The girl who threw up all the time came to it naturally. Rejecting what rejected her, she started as a baby. As per the fashion of the time, her parents left her alone in her crib to cry it out, but she never got to the end of the crying. If she held onto the bars of the crib and cried until she threw up, they had to come hold her, at least lift her up to clean the crib and change her pajamas.
She threw up in the car her whole childhood as she was driven through city tunnels grimy and endless, or on eight-lane highways past miles of refineries. She tried not to throw up while pressing her small face against the cold car door window while her parents fought and the baby beside her slept.
Not liking most foods she was given, she was labeled a “fussy eater,” and fed only what she would eat: a diet of bread, Jello, bananas and sour cream, Hawaiian Punch (“How ’bout a nice Hawaiian punch?” Bam!), pizza, and many hot dogs. Her people didn’t know vegetables unless they were cooked with brisket into oblivion. Fruit came from cans. Whatever she ate, if she needed to get in a car afterwards, came back up and into a plastic bag her parents carried a stack of in the backseat.
She lived on a diet that didn’t give her what she needed. Foods pressured, guilted, hidden and weighted with various people’s self-hatred pouring back generations. Mothers and grandmothers counting calories and hiding candy. As a teen, she threw up when not in motion too out of active self-hatred, locked and loaded into her image of herself. She became good at it, and was surprised how it was almost pleasant to throw up ice cream.
“Stop hitting yourself. Stop hitting yourself,” she told herself while hitting herself.
As a young woman, she threw up more. If she could just get rid of the bad part of herself—the hungry ghost baby craving something sweet—she could be worthy of being loved. She could sculpt herself into value from the inside out. She was famous to bathroom for her throwing up, and to herself for her shame about having to throw up.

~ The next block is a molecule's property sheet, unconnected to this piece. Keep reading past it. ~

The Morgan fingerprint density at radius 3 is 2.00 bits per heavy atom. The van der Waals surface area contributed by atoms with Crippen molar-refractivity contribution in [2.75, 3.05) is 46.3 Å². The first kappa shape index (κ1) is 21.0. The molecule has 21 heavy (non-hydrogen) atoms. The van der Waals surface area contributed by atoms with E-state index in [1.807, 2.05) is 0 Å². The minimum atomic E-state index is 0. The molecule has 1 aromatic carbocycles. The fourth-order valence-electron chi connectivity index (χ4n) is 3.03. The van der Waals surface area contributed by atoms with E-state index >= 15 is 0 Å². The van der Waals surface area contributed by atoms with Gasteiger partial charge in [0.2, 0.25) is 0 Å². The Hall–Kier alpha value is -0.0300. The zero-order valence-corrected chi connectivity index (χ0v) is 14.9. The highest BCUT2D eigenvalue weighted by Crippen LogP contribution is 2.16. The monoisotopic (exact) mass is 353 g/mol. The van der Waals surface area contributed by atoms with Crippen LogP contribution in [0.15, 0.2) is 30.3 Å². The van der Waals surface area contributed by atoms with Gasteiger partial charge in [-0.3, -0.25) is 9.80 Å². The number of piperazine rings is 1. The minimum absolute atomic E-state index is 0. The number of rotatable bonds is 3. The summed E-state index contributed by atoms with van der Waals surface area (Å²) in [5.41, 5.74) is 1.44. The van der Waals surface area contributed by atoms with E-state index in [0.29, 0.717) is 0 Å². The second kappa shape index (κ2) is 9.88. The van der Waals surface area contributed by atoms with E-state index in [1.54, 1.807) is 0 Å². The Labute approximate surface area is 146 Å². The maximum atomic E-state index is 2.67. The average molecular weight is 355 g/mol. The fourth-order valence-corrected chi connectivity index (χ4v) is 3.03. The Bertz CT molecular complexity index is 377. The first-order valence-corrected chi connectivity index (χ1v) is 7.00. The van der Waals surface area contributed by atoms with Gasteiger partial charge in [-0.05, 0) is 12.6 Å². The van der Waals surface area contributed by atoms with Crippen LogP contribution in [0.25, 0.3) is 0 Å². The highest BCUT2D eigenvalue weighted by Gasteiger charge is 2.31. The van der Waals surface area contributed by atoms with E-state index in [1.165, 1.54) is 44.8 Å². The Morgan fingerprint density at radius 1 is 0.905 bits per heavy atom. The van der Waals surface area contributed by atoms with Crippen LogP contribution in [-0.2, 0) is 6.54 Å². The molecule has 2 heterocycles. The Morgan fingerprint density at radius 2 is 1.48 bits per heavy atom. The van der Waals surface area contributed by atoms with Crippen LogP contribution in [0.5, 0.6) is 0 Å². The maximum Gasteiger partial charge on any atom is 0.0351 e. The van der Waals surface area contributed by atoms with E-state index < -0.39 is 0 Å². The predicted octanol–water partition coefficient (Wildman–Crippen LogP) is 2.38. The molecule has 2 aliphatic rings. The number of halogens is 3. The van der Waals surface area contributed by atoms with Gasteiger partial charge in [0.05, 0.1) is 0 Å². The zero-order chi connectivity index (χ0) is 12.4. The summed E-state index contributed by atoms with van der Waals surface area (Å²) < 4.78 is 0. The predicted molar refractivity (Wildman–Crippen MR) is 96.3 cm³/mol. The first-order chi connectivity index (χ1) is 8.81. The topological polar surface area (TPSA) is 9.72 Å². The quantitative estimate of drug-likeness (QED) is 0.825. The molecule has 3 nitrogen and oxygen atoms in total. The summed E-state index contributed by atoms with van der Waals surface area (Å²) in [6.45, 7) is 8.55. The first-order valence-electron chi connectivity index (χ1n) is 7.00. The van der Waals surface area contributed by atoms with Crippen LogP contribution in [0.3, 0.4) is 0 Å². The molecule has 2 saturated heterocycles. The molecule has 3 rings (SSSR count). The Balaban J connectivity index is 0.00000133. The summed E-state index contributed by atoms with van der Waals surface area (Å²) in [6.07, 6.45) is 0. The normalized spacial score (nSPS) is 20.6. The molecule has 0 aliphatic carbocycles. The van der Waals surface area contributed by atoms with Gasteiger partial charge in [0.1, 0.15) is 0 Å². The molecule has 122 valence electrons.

Until she wasn’t.
She fell in love, and he fell in love back. When she told him she threw up, he told her to stop. And she did. Just. Like. That.
She found her land, her people, her way, and to some extent, her food: what wouldn’t make her sick or bloated. Love tamed most of her self-hatred. Community and art too. Work and children. She switched to whole grains, cooked up pots of vegetable soup, learned to make elaborate salads with roasted almonds, discover asparagus that didn’t live grey-green in cans, and even fell in love with Brussels sprouts.
Never having fallen out of love with long walks, she started talking longer ones. She found dance, breath, yoga, stillness, even if she lost them again on occasion. The motion of being a body brought her greater peace than agitation. The wind and sun, rain and lightning, fed her as they had always fed her, but now, she took notice.
Over the decades, she threw up less and less, sometimes going months without bowing over the toilet. Still, occasionally, she made herself sick, and then did what she could to relieve it. Then beat herself with words and shame until she fell asleep. “Can she let herself stop hurting herself” she wonders, as if it’s a question. Does she deserve to be healed? Does giving up the power to throw up mean giving up power?
She dives down in a forward bend and slowly rises back up, a great blue heron of a woman. She stretches and breathes, returning to where she never left with each inhalation. She lies in corpse pose in a room full of dusk, then rises with ease, walks to her car in the damp air of a sudden thaw. The moon rises in the east, the stars in the west.
This night, the next, and the next, she lets herself be held and released. The golden light of the mother envelops her. Cradles her. Yes, the woman body she is tells her: you can stop. You deserve this. Your story is always intact, even if you never throw up again.
Keeping what she takes in means treating herself with trust, acceptance, love. Trusting herself to feed herself what nourishes, food and all else. Accepting the beauty of imperfection. Loving what is.
The girl who couldn’t stop throwing up becomes the woman who doesn’t need to twist and contort herself from the inside out. She’s a woman, like all other women, of golden light, cradling herself.